Note: To protect the privacy of our members, e-mail addresses have been removed from the archived messages. As a result, some links may be broken.

Find Lesson Plans on! GettyGames

computer technology


From: Diane Gregory (dianegregory_at_TeacherArtExchange)
Date: Thu Jun 06 2002 - 20:11:47 PDT

Hi All,

As a university art education professor that has written,
researched and taught many classes on art education and
technology, I must confess I have serious doubts about the
use of technology in the art classroom, in education in
general and society as a whole. It is not technology itself
so much that worries me. What worries me is what we do with
technology and how we have created machines without
recognizing their impact upon the way we think, work, live
and feel. The tail now is wagging the virtual dog.

I am quite concerned that my experience and the experience
of my students and future teachers is becoming too
abstract. I am concerned that we as a culture have lost
touch with the physical world and live primarily in a world
of abstraction without realizing the potential psychological
dangers of doing so on a long term basis. I believe we are
becoming a people whose minds have become detached from our
own bodies. For me the daily stress piles up as I spend
increasing amounts of time on the computer (like now) trying
to communicate via e-mail, the telephone, cell phones, voice
mail to voice mail. You know there are some people I only
have conversations with them via their voice mail systems.
It is like one Xerox copy talking to another Xerox copy. I
can't help but think that I am missing out on a whole lot by
not interacting directly and face to face with the people I
work with.

When was the last time that you spent much time in nature?
When was the last time you dug in the dirt, walked in
untamed country, felt a leaf or walked bare footed in a
stream of cold, crystal clear water? I can hardly remember
this myself. For the most part, I watch other people doing
things like this on TV or in the movies. I am removed,
detached and an dispassionate observer. My senses are
becoming more and more dull.

I bring this up because of the usual way that computer art
technology is usually taught. I bring this up because I
have been on a perpetual quest to try to resolve the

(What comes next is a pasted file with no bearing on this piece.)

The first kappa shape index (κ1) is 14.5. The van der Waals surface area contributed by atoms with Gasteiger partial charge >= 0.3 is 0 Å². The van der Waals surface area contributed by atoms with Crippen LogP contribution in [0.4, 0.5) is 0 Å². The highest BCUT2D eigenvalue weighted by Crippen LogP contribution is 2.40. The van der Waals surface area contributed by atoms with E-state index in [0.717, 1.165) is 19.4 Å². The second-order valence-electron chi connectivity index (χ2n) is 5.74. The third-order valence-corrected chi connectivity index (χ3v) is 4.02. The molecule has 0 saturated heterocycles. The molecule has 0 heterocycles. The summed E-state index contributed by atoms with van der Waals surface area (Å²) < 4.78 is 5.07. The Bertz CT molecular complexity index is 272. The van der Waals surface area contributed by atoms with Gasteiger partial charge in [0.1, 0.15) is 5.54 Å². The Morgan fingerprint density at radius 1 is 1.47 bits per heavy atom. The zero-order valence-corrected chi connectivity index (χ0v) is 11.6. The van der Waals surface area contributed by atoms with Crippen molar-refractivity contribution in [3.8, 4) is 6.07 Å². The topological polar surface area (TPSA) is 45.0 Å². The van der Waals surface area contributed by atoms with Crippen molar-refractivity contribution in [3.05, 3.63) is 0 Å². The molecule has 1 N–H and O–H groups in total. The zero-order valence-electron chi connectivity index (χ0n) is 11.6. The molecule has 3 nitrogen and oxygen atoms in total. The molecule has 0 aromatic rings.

difficulties of technology use in my own mind and in my
classes that I teach for future art teachers. My experience
has been that most computer art classes primarily stick
within the virtual world, without thinking of ways of
bringing the natural world and the technological world

This last semester, I taught my usual class called Learning
and Digital Media. I prepared an instructional unit on the
basic issue of technology: reality and abstraction. We
studied the art work of Andy Goldsworthy. My students
created natural art work in their local environments. We
talked about the experience in our online discussion board.
They compared their work and the artistic process of working
in nature with that of working solely with the computer. We
also selected natural elements and scanned them into the
computer and manipulated them in Photoshop and created
digital "natural" quilts and "surrealistic landscapes."
There was an amazing amount of energy in the class as we
grappled with the issues surrounding making art with nature
and with technology. It was a fascinating and riveting
experience for me as a teacher. The experience perhaps
raised more questions as I continue to contemplate both the
positive, neutral and negative effects of technology.

Right now there seems to be such a steam roller effect with
technology and if one dares to question the efficacy of its
use you are somehow not with it. I have no conclusions at
this point, but as one who is usually regarded as a
technological nerd of sorts, I just wanted to share my
doubts and concerns with you and to start a friendly
discussion on how we can harness technology without losing
too much of our own souls. Any ideas?


Diane Gregory